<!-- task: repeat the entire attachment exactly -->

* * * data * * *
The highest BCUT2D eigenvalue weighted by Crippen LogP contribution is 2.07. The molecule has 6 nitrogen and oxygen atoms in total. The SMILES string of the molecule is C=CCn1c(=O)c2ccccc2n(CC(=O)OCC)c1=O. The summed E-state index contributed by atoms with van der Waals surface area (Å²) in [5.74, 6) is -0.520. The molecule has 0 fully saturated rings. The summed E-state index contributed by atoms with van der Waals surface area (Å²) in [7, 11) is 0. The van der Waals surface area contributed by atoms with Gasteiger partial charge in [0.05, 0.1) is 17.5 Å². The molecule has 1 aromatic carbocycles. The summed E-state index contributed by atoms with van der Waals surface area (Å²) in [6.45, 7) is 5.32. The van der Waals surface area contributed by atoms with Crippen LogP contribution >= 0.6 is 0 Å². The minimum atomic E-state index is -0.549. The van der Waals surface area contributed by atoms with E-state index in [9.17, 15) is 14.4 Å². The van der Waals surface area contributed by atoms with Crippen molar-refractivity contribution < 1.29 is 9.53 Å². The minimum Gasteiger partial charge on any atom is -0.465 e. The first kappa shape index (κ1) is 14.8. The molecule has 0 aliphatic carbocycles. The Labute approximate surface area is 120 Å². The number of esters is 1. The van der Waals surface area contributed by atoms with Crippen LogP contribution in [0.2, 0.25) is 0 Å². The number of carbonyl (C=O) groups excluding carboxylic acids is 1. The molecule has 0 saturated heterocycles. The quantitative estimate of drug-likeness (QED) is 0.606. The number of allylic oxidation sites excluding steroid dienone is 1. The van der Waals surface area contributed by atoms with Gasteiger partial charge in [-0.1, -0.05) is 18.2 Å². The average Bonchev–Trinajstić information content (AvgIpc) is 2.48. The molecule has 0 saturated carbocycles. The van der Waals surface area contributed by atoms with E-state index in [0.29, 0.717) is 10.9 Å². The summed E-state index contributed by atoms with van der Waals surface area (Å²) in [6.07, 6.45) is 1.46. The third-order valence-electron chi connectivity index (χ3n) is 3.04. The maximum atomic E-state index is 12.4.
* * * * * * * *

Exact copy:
The highest BCUT2D eigenvalue weighted by Crippen LogP contribution is 2.07. The molecule has 6 nitrogen and oxygen atoms in total. The SMILES string of the molecule is C=CCn1c(=O)c2ccccc2n(CC(=O)OCC)c1=O. The summed E-state index contributed by atoms with van der Waals surface area (Å²) in [5.74, 6) is -0.520. The molecule has 0 fully saturated rings. The summed E-state index contributed by atoms with van der Waals surface area (Å²) in [7, 11) is 0. The van der Waals surface area contributed by atoms with Gasteiger partial charge in [0.05, 0.1) is 17.5 Å². The molecule has 1 aromatic carbocycles. The summed E-state index contributed by atoms with van der Waals surface area (Å²) in [6.45, 7) is 5.32. The van der Waals surface area contributed by atoms with Crippen LogP contribution >= 0.6 is 0 Å². The minimum atomic E-state index is -0.549. The van der Waals surface area contributed by atoms with E-state index in [9.17, 15) is 14.4 Å². The van der Waals surface area contributed by atoms with Crippen molar-refractivity contribution < 1.29 is 9.53 Å². The minimum Gasteiger partial charge on any atom is -0.465 e. The first kappa shape index (κ1) is 14.8. The molecule has 0 aliphatic carbocycles. The Labute approximate surface area is 120 Å². The number of esters is 1. The van der Waals surface area contributed by atoms with Crippen LogP contribution in [0.2, 0.25) is 0 Å². The number of carbonyl (C=O) groups excluding carboxylic acids is 1. The molecule has 0 saturated heterocycles. The quantitative estimate of drug-likeness (QED) is 0.606. The number of allylic oxidation sites excluding steroid dienone is 1. The van der Waals surface area contributed by atoms with Gasteiger partial charge in [-0.1, -0.05) is 18.2 Å². The average Bonchev–Trinajstić information content (AvgIpc) is 2.48. The molecule has 0 saturated carbocycles. The van der Waals surface area contributed by atoms with E-state index in [0.29, 0.717) is 10.9 Å². The summed E-state index contributed by atoms with van der Waals surface area (Å²) in [6.07, 6.45) is 1.46. The third-order valence-electron chi connectivity index (χ3n) is 3.04. The maximum atomic E-state index is 12.4.